KUNDI GARH, Pakistan, Apr 30 (Reuters) The remote Shawal valley in Pakistan's North Waziristan tribal region has long been known as a haven for al Qaeda militants and their allies.
Standing on one of the highest summits in the pine-dotted valley, Pakistani military officials say that Shawal no longer offers sanctuary to militants after security forces gained a foothold in the area last year.
''We have set up our posts at almost every kilometre and a half,'' Brigadier Imtiaz Wyne, military commander in Shawal, said as two of his soldiers sat in a post keeping a watchful eye on the unmarked border with Afghanistan.
''I have now almost full control over the area,'' he told journalists who made a brief weekend visit to the area arranged by the military.
Shawal is a beautiful upland valley, with forests and meadows where tribesmen graze their flocks in summer. The valley, at about 1,300 metres, is criss-crossed by ravines and ridges soaring up to 3,400 metres.
While hardly any signs of habitation could be seen on Kundi Garh, one of the highest summits overlooking the valley, officials said many militants, including Arabs, Central Asians and Chechens fleeing army operations in neighbouring South Waziristan had taken refuge in the valley's forests.
''This was a major sanctuary for the militants,'' an intelligence official said.
But Wyne said the army had launched up to 10 operations in Shawal since it secured the area over the past year.
''Shawal is now almost clear of miscreants,'' he told Reuters.
But despite the military's claims, clashes between security forces and militants go on unabated in rugged Waziristan.
Yesterday, militants ambushed a convoy of paramilitary troops on the outskirts of Miranshah, the main town in North Waziristan.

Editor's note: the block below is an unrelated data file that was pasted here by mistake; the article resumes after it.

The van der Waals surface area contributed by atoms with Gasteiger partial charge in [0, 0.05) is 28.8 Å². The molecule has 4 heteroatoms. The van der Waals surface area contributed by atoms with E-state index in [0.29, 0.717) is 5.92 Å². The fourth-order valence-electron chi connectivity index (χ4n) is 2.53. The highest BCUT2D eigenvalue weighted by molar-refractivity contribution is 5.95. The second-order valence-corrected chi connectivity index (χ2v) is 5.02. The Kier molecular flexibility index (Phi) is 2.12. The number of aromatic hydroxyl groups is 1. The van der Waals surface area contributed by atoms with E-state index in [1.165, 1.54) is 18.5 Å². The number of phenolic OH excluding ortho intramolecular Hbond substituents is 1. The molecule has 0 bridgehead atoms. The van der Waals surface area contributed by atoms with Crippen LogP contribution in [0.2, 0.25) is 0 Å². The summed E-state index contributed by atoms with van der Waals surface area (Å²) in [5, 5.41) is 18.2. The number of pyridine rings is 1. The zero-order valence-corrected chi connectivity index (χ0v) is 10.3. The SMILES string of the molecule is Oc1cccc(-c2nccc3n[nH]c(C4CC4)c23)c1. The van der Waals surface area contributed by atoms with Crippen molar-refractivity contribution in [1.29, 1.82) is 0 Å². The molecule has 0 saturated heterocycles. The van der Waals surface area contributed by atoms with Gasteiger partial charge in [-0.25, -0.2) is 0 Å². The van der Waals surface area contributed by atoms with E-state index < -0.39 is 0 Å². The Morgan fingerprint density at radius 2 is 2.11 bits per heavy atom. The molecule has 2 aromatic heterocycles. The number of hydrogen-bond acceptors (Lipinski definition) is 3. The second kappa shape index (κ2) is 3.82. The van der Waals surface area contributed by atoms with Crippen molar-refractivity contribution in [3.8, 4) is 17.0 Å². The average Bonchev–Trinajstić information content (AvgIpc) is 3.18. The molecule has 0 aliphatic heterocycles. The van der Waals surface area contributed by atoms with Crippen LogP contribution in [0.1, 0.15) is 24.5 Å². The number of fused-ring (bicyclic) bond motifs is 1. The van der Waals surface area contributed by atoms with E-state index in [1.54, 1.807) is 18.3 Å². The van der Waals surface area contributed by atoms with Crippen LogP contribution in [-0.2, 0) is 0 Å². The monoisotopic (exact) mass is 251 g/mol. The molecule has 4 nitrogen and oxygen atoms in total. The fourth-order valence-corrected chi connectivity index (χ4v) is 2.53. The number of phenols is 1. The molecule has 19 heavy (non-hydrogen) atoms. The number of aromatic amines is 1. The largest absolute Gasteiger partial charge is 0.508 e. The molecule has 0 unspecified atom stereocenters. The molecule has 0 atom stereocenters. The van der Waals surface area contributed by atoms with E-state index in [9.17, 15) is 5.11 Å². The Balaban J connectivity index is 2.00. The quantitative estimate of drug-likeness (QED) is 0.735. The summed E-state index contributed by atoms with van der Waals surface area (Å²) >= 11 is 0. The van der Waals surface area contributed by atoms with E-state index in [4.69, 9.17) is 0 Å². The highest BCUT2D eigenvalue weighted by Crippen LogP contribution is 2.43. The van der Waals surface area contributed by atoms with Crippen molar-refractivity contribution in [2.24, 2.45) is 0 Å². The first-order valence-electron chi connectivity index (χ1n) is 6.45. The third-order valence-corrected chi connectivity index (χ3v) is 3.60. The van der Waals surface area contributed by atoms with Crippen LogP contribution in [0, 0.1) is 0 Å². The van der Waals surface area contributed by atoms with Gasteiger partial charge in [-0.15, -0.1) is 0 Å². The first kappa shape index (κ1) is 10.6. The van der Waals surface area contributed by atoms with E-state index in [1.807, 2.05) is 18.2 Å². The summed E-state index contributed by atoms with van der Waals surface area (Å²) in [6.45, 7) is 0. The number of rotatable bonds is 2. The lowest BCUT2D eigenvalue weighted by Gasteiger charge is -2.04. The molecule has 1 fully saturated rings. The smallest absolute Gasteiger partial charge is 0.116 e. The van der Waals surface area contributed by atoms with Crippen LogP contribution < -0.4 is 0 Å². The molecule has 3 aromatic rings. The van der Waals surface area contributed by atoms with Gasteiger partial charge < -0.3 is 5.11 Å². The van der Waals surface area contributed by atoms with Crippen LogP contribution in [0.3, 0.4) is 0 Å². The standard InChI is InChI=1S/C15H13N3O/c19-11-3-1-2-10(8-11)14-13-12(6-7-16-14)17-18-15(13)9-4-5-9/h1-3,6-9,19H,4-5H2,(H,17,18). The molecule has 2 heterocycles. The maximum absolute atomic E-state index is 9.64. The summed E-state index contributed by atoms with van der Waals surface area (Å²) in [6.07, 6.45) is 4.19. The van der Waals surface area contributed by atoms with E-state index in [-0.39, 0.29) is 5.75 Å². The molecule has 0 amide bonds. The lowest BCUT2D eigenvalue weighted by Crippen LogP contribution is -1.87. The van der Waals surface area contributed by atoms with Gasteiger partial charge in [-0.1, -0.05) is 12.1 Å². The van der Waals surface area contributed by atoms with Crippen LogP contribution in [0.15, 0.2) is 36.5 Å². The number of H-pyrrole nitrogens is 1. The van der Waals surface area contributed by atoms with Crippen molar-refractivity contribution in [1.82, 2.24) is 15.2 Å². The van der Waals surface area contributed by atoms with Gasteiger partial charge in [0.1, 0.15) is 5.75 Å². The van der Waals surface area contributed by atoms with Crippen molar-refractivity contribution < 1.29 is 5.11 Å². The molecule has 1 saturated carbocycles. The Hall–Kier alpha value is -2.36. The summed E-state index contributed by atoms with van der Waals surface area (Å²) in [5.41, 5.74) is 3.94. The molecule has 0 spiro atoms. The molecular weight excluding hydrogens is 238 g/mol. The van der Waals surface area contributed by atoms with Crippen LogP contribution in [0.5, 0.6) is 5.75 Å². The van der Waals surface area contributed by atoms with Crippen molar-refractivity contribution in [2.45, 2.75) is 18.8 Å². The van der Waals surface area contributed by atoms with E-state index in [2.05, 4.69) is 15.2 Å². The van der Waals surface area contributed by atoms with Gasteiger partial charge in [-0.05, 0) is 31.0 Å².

There were no casualties and officials said such attacks had become almost routine in North Waziristan.
''We have become used to such clashes. Hardly a day passes when we don't have such clashes,'' an intelligence official said in Miranshah.
CHASING MILITANT LEADERS Military officials say they have killed 324 Islamist militants in North Waziristan and lost 56 soldiers since the middle of last year.
Among the militants killed was Muhsin Musa Matwali Atwah, an Egyptian al Qaeda member wanted for involvement in the 1998 bomb attacks on U.S. embassies in East Africa.
The rugged mountains and forest-clad gorges on the Afghan frontier provide a natural hideout for militants and many believe that al Qaeda leader Osama bin Laden and his key aide Ayman al-Zawahiri could be hiding in the region.
Pakistani officials say they had no information on the whereabouts of the two al Qaeda leaders.
''We always keep a list of the wanted men with us and whenever we find anyone of them here, we go after him,'' the intelligence official said, citing the death of Atwah and Abu Marwan Hadid al-Suri, a man believed to a ''bag man'' for the families of al Qaeda fighters, killed in the Bajaur tribal region this month.
''We are basically chasing leaders of the militants more actively then their foot-soldiers. These leaders are the real instigators and we are after them,'' he said.
About 1,000 foreign militants from Arab and Central Asian countries are operating in Pakistan's tribal belt, he said.
Afghan officials say militants use Pakistan's lawless tribal belt as a springboard for attacks in Afghanistan.
Pakistan says it is doing all it can to stop the cross-border movement of militants and has urged Afghanistan to do more to seal its side of the border.
REUTERS CH PM1526